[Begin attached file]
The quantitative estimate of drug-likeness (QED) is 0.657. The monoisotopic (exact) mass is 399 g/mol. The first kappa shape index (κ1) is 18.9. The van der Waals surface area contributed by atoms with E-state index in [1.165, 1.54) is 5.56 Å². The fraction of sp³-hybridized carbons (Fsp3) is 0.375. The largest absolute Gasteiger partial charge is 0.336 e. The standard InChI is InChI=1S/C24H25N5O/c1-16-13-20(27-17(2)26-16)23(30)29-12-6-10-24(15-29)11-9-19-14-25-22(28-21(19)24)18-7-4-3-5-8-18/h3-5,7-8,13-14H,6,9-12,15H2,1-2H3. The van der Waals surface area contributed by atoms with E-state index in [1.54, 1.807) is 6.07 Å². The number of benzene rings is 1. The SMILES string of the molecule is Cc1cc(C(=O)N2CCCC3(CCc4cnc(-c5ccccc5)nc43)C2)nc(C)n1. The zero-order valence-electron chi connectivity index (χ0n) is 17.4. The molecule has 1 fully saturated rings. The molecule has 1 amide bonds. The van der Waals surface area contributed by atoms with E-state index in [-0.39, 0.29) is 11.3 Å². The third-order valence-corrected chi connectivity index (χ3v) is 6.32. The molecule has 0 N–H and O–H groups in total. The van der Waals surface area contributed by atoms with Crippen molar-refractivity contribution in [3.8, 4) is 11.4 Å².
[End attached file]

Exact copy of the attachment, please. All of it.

The quantitative estimate of drug-likeness (QED) is 0.657. The monoisotopic (exact) mass is 399 g/mol. The first kappa shape index (κ1) is 18.9. The van der Waals surface area contributed by atoms with E-state index in [1.165, 1.54) is 5.56 Å². The fraction of sp³-hybridized carbons (Fsp3) is 0.375. The largest absolute Gasteiger partial charge is 0.336 e. The standard InChI is InChI=1S/C24H25N5O/c1-16-13-20(27-17(2)26-16)23(30)29-12-6-10-24(15-29)11-9-19-14-25-22(28-21(19)24)18-7-4-3-5-8-18/h3-5,7-8,13-14H,6,9-12,15H2,1-2H3. The van der Waals surface area contributed by atoms with E-state index in [1.54, 1.807) is 6.07 Å². The number of benzene rings is 1. The SMILES string of the molecule is Cc1cc(C(=O)N2CCCC3(CCc4cnc(-c5ccccc5)nc43)C2)nc(C)n1. The zero-order valence-electron chi connectivity index (χ0n) is 17.4. The molecule has 1 fully saturated rings. The molecule has 1 amide bonds. The van der Waals surface area contributed by atoms with E-state index in [-0.39, 0.29) is 11.3 Å². The third-order valence-corrected chi connectivity index (χ3v) is 6.32. The molecule has 0 N–H and O–H groups in total. The van der Waals surface area contributed by atoms with Crippen molar-refractivity contribution in [3.8, 4) is 11.4 Å².